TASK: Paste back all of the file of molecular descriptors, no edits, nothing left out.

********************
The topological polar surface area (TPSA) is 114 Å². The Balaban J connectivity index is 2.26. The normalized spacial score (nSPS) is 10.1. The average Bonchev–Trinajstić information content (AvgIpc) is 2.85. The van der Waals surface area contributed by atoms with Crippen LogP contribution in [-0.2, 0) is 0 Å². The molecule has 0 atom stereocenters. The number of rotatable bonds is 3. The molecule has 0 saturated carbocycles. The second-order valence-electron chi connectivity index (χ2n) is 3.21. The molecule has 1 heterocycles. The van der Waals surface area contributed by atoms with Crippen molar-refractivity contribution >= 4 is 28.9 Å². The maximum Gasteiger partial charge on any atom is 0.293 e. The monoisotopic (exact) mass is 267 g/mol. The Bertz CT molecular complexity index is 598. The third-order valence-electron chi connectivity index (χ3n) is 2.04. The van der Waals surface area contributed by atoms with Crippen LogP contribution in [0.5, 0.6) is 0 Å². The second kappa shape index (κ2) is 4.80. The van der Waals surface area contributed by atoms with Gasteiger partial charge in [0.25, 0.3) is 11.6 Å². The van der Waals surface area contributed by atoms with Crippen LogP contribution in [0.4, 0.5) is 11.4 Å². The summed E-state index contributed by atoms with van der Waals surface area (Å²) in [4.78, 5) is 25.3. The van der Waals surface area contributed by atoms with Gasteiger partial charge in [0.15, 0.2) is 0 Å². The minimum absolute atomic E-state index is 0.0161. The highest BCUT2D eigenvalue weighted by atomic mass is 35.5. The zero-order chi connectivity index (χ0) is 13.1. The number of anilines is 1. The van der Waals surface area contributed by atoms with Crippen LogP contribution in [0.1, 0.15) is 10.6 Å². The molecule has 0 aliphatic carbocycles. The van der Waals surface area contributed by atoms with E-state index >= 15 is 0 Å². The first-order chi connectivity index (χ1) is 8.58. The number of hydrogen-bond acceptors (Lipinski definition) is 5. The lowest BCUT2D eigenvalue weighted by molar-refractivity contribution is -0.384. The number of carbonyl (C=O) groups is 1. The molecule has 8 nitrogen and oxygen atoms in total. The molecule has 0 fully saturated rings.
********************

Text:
The topological polar surface area (TPSA) is 114 Å². The Balaban J connectivity index is 2.26. The normalized spacial score (nSPS) is 10.1. The average Bonchev–Trinajstić information content (AvgIpc) is 2.85. The van der Waals surface area contributed by atoms with Crippen LogP contribution in [-0.2, 0) is 0 Å². The molecule has 0 atom stereocenters. The number of rotatable bonds is 3. The molecule has 0 saturated carbocycles. The second-order valence-electron chi connectivity index (χ2n) is 3.21. The molecule has 1 heterocycles. The van der Waals surface area contributed by atoms with Crippen molar-refractivity contribution >= 4 is 28.9 Å². The maximum Gasteiger partial charge on any atom is 0.293 e. The monoisotopic (exact) mass is 267 g/mol. The Bertz CT molecular complexity index is 598. The third-order valence-electron chi connectivity index (χ3n) is 2.04. The van der Waals surface area contributed by atoms with Crippen LogP contribution in [0.5, 0.6) is 0 Å². The second kappa shape index (κ2) is 4.80. The van der Waals surface area contributed by atoms with Gasteiger partial charge in [0.25, 0.3) is 11.6 Å². The van der Waals surface area contributed by atoms with Crippen LogP contribution in [0.4, 0.5) is 11.4 Å². The summed E-state index contributed by atoms with van der Waals surface area (Å²) in [4.78, 5) is 25.3. The van der Waals surface area contributed by atoms with Gasteiger partial charge in [0.15, 0.2) is 0 Å². The minimum absolute atomic E-state index is 0.0161. The highest BCUT2D eigenvalue weighted by atomic mass is 35.5. The zero-order chi connectivity index (χ0) is 13.1. The number of anilines is 1. The van der Waals surface area contributed by atoms with Crippen LogP contribution in [0.1, 0.15) is 10.6 Å². The molecule has 0 aliphatic carbocycles. The van der Waals surface area contributed by atoms with E-state index >= 15 is 0 Å². The first-order chi connectivity index (χ1) is 8.58. The number of hydrogen-bond acceptors (Lipinski definition) is 5. The lowest BCUT2D eigenvalue weighted by molar-refractivity contribution is -0.384. The number of carbonyl (C=O) groups is 1. The molecule has 8 nitrogen and oxygen atoms in total. The molecule has 0 fully saturated rings.